Combating Poor Mental Health in Emergency Responders: Helping Emergency Responders Overcome (HERO) Act
Osteopathic Family Physician
Suicide rates are alarmingly higher among emergency responders than the general public, and it is estimated that 30% of first responders develop behavioral health conditions compared with 20% in the general population. Emergency responders experience their share of work-related stresses, but mental health problems in this demographic are often under-reported. For example, only 40% of suicides committed by emergency responders are reported. Amid these issues, there is a lack of best practice guidelines for mental health treatment among emergency responders. Hence, the stage is set for legislation to focus on improving mental health among emergency responders.
The Helping Emergency Responders Overcome (HERO) Act seeks to improve mental health among emergency responders through improved detection, prevention, and treatment, ultimately leading to decreased rates of suicide. The HERO Act would implement data systems to capture rates and risk factors related to suicide, establish behavioral health and wellness programs within emergency responder departments, and implement evidence-based best practices to identify, prevent, and treat post-traumatic stress disorder in emergency responders.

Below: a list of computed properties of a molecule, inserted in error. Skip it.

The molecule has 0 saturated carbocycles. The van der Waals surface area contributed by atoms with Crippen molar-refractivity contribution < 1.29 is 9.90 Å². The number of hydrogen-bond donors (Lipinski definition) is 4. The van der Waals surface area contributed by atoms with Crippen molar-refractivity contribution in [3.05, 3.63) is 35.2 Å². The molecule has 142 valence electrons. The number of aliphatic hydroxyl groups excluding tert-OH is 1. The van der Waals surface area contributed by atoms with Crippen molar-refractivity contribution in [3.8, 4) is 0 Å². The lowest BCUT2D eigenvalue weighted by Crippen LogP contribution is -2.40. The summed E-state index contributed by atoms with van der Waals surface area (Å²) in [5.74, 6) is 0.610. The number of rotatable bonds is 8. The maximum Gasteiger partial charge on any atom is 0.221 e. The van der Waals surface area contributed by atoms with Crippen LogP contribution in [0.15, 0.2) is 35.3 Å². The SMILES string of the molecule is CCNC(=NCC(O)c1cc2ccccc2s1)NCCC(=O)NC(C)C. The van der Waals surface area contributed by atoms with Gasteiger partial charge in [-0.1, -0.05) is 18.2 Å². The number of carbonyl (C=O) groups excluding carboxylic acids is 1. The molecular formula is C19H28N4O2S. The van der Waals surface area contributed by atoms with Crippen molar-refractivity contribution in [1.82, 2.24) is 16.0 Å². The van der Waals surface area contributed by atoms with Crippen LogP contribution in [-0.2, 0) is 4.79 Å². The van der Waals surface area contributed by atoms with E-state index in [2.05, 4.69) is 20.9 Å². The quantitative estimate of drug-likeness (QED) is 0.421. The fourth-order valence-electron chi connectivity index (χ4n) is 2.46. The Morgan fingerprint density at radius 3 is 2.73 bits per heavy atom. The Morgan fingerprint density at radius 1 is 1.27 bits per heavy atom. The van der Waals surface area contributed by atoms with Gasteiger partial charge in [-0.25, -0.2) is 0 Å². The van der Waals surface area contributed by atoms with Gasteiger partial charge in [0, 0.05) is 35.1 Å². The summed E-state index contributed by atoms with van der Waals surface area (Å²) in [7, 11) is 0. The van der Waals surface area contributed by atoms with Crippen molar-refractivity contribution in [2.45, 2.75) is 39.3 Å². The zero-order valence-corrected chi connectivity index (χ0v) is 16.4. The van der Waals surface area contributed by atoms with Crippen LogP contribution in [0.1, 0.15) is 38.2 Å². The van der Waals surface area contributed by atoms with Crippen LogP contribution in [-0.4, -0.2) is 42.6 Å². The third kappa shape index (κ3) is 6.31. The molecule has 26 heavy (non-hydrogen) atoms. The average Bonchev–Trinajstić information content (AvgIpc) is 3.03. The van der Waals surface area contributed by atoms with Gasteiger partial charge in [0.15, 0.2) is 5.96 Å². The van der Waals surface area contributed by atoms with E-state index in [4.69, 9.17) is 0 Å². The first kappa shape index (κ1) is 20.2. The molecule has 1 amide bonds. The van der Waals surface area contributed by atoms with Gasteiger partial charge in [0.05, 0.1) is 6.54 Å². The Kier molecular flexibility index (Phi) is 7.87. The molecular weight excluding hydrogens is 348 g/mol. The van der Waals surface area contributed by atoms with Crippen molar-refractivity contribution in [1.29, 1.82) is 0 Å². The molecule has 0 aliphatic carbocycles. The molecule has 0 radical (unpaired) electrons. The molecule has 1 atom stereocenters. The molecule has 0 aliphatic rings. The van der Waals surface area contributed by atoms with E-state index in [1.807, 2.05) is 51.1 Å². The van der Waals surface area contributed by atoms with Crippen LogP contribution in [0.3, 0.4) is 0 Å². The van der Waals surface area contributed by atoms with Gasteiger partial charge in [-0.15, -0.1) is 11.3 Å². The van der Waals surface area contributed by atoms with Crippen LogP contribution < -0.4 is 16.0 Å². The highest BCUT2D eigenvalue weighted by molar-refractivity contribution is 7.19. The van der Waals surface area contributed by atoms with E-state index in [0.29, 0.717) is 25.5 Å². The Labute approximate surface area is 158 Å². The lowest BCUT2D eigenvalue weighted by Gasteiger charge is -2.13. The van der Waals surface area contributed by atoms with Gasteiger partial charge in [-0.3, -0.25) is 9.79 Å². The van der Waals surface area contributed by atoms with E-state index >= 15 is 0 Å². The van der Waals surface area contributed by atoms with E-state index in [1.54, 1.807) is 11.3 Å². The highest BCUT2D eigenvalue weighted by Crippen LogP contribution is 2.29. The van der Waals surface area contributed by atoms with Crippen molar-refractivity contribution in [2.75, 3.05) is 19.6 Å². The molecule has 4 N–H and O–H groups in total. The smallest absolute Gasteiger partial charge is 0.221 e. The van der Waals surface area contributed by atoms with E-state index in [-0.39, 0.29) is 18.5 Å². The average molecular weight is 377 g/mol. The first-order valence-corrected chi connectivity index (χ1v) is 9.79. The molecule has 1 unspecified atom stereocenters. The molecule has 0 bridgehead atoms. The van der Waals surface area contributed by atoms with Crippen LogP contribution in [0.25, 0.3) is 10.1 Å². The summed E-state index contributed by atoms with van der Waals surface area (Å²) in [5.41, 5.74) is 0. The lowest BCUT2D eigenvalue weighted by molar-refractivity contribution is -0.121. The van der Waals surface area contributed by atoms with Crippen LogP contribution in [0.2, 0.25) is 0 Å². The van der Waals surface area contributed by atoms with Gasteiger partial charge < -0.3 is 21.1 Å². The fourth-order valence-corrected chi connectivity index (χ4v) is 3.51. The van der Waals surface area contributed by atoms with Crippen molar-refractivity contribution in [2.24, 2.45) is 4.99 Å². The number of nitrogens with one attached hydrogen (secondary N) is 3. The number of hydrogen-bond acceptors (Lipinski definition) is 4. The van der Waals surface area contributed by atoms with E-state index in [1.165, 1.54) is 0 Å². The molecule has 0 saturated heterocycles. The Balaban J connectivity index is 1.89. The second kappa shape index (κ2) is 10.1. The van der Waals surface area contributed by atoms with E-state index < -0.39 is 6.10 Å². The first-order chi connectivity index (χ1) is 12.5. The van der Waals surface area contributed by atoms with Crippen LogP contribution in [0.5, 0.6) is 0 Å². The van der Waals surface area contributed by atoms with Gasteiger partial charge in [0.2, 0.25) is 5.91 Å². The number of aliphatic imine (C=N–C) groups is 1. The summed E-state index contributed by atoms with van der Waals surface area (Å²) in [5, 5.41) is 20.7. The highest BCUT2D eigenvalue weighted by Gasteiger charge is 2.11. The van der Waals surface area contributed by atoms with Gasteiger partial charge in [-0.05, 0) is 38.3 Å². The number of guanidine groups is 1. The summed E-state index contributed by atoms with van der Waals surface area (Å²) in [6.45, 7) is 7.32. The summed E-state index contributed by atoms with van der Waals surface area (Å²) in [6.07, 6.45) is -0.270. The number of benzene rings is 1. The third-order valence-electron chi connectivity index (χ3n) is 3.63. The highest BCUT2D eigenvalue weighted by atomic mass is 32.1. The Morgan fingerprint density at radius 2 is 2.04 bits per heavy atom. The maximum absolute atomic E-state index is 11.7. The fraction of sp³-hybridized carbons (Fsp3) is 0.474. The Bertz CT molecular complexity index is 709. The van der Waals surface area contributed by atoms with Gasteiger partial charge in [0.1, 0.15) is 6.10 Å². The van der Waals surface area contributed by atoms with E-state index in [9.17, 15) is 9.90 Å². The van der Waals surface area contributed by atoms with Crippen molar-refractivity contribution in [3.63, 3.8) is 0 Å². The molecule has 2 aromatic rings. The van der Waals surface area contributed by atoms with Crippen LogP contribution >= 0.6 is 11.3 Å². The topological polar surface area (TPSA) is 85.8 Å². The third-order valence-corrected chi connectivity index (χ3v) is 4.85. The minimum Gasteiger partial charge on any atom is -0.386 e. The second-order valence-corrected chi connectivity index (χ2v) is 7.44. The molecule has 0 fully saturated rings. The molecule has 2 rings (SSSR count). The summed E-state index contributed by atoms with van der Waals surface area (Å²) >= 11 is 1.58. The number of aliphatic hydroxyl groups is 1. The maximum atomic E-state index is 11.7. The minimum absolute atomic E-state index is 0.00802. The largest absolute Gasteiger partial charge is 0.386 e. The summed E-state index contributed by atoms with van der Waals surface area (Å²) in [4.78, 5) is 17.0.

Osteopathic family medicine physicians play a crucial role in screening and managing poor mental health among their patients. Caring for the body, mind, and spirit is a core tenet of osteopathic medicine; therefore, osteopathic family physicians are uniquely positioned to help emergency responders overcome their mental health struggles. Given the prevalence of emergency responders who receive care from such physicians, and the value osteopathic medicine can offer this population, we encourage the profession to contribute to discussions surrounding the HERO Act.
Derynda, Brittany; Gupta, Krisha; Bhattacharya, Shreya; and Hollar, T. Lucas, "Combating Poor Mental Health in Emergency Responders: Helping Emergency Responders Overcome (HERO) Act" (2023). HPD Articles. 496.
Copyright© 2022 by the American College of Osteopathic Family Physicians